Thursday, 14 February 2013

Review: THIS IS 40

This is 40, the latest film as writer-director from comedic superpower Judd Apatow, comes laden with the double baggage of not only a bulging running time but also its status as a ‘sort of’ sequel to the hugely popular Knocked Up.

Following peripheral characters from the 2007 film, Pete (Paul Rudd) and Debbie (Leslie Mann), we are reunited with them on the brink of hitting the milestone age of forty. Pete is the boss of a small record label which specialises in celebrating bands of a certain vintage, while Debbie runs a fashion boutique which employs Desi (Megan Fox) – a fact which doesn’t help Debbie’s issues surrounding her body and aging in general.

The crux of Apatow’s plotting hinges on the couple’s divergent approaches to the impending milestone. Debbie chooses to bury it and lie about her age, while the laid-back (aren’t all Apatow males?) Pete takes it in his stride. They are having to cope with financial strain, problems with their fathers – in Pete’s case the dependent Larry (Albert Brooks) and in Debbie’s the absent Oliver (John Lithgow) – as well as the day to day family struggles of bringing up two daughters (Maude and Iris Apatow). All of which is taking its toll on their fraught, but loving, relationship and spurs a desire to take stock of what they have and make some required changes.

This biggest joy lies in the welcome fact that this is a comedy about adults, for adults, and not aimed solely at manchildren or teenagers. It harks back to films like Bob & Carol & Ted & Alice, which offered a mature angle on the relationship comedy. It is certainly occasionally puerile but it deals with adult relationships and doesn't skew towards a younger demographic like, seemingly, every other modern comedy film.

On a line-by-line basis, this is maybe Judd Apatow's most observant, consistently funny film. Pete and Debbie have the kind of sparky, blow-exchanging relationship which only exists in films but while it might not have a ring of authenticity, it does ring true comedically. Apatow and his performers just get comedy and there is little in the way of his usual fallback stoner stuff here, although he still can't resist every character being pop culture savvy enough to crack, for example, a J.J. Abrams gag when needed.

It cannot be emphasised enough that it is funny. Very funny. There is a recurring Tom Petty motif that slays in each of the multiple iterations it is used. There is an undercurrent of meanness to Apatow’s characters that exists, even within a couple as obviously forgiving of each other’s flaws as Pete and Debbie, but it is deftly counteracted by that underlying affection. It gets so much right about portraying a love that knows bounds but keeps pushing through them and strengthening for it. The lead performances from Rudd and Mann are pitched perfectly between fragile and sassy and even Apatow’s and Mann's own daughters (as the family's fictional daughters) have grown into surprisingly natural comic performers since their last appearance.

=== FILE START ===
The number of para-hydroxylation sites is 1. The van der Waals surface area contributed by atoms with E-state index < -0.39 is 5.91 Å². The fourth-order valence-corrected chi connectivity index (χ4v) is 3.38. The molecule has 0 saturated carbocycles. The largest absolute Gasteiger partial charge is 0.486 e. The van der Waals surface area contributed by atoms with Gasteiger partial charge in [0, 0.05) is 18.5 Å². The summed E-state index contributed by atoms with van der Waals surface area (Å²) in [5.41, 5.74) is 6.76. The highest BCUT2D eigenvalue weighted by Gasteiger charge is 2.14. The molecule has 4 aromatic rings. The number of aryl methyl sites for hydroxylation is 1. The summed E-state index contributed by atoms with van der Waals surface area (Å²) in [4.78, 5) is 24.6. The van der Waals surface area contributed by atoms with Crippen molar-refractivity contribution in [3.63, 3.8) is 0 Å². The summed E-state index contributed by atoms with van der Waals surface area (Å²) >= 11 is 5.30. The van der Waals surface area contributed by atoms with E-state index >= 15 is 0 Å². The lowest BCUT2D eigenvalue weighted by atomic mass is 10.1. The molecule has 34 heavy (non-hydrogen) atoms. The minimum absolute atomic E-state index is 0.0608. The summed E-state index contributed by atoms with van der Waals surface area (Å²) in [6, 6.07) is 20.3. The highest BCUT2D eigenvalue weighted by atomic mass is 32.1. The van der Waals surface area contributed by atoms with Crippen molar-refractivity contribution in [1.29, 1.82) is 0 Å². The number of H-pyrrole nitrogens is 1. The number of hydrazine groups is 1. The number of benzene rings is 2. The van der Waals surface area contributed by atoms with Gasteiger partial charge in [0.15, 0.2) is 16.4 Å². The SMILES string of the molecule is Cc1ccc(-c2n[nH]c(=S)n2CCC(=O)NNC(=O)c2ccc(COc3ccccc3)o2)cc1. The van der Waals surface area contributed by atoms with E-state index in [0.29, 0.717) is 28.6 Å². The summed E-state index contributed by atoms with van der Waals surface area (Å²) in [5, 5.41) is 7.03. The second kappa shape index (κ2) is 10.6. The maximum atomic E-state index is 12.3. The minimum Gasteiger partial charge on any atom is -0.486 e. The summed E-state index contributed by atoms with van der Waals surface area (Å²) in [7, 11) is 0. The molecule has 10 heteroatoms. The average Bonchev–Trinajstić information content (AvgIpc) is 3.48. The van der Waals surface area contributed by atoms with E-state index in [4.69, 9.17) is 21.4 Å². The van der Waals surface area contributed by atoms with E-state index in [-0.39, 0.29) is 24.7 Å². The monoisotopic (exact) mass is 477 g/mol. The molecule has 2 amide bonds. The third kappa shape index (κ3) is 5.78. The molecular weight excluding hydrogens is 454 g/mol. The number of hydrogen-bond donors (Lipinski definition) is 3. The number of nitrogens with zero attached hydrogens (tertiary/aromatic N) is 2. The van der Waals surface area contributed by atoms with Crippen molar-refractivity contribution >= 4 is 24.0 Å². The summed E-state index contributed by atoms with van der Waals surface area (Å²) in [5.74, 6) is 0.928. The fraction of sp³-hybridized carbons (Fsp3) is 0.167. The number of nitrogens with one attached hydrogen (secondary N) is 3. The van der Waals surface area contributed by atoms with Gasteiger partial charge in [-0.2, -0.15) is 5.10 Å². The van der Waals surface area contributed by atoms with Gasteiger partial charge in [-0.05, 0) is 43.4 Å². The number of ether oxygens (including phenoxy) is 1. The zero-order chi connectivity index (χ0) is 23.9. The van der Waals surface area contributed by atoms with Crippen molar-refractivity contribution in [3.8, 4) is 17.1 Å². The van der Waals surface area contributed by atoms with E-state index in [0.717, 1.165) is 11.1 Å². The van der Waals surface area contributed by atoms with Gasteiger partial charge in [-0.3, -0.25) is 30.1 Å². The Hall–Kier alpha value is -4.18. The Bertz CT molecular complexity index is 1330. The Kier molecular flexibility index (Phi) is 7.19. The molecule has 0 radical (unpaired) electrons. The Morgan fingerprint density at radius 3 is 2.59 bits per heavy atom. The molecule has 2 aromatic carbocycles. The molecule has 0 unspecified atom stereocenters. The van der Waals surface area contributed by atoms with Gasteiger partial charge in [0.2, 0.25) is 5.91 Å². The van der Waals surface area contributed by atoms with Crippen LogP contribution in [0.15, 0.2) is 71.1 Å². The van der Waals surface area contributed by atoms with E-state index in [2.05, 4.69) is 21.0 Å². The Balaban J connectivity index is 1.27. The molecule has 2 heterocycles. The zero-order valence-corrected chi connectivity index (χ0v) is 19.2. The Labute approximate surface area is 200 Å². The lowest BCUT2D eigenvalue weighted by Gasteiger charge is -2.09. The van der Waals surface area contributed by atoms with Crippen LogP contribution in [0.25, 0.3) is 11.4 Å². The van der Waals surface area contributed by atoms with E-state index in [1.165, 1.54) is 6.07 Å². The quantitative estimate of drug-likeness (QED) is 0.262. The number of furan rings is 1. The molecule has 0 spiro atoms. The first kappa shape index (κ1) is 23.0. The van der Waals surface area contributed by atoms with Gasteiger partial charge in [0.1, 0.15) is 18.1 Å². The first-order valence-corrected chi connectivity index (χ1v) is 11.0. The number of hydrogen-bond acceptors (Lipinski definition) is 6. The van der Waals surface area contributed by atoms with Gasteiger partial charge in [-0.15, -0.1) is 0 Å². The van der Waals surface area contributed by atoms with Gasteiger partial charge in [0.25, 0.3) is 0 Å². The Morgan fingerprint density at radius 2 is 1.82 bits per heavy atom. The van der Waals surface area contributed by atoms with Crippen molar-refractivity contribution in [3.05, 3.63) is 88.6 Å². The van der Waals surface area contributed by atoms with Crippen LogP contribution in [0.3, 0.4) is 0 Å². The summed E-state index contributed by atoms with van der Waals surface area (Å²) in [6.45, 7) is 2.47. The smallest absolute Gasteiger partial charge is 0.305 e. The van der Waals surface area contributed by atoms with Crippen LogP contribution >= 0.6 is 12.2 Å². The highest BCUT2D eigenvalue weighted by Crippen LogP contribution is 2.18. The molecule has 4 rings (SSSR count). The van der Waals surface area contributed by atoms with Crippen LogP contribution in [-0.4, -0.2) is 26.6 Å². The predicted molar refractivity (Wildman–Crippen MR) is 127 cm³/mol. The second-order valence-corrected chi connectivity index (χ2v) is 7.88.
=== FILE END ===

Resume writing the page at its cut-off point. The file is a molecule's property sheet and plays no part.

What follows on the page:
The family supporting cast is equally tenderly portrayed and never at the expense of seeming as if they are smash-and-grab, quick laugh cameos. Brooks and Lithgow get a few nice, rounded scenes but others fare worse. Chris O’Dowd, Lena Dunham and Jason Segel barely warrant a mention based on how little they have to do and the less said about awkward, unnecessary appearances from musicians like Green Day's Billie Joe Armstrong and Ryan Adams, the better. What it has to say about family, and aging, and relationships is beautifully rendered. But there is no reason a comedy with a plot as slight as this needs to be 134 minutes long.

Some of the film does feel like padding and characters like Megan Fox’s suffer. Her performance ranks as her best but her appearance here unfortunately boils down to simply a good-looking counterpoint for Debbie’s neuroses. With some plot liposuction to remove the unsightly subplots like this, which breed extended scenes of clubbing revelry and forced drama, the film would be all the better for it.

It encounters the age-old Apatow problem of being so in awe of his characters that he can't seem to let go of unnecessary subplots and situations he obviously cares for. Although the film's biggest problem is that the engorged running time is filled with a central plot that relies on believing in the strain the central characters are under because of financial pressure. It is just that it is really tough to take some of it when that largely amounts to shots of characters looking sad in a BMW or moping around their massive house as their vanity record label flounders. The way these faintly-patronising issues are casually tossed into the mix leaves a nasty taste in the mouth.

There is plenty to admire, especially in the game performances of the leads. The improvisational script hits plenty of high notes and the Knocked Up connection is thankfully underplayed (although, it is occasionally notable by the absence of characters from that at key events - only Seth Rogen's Ben merits one mention.)

It is Apatow's longest film in relation to the scarcity of how much is actually happening, but does it feel as if he has pushed it too far? Maybe not quite, but it certainly could do with a bit of scaling back. This is funny, but this is also a bit ragged.


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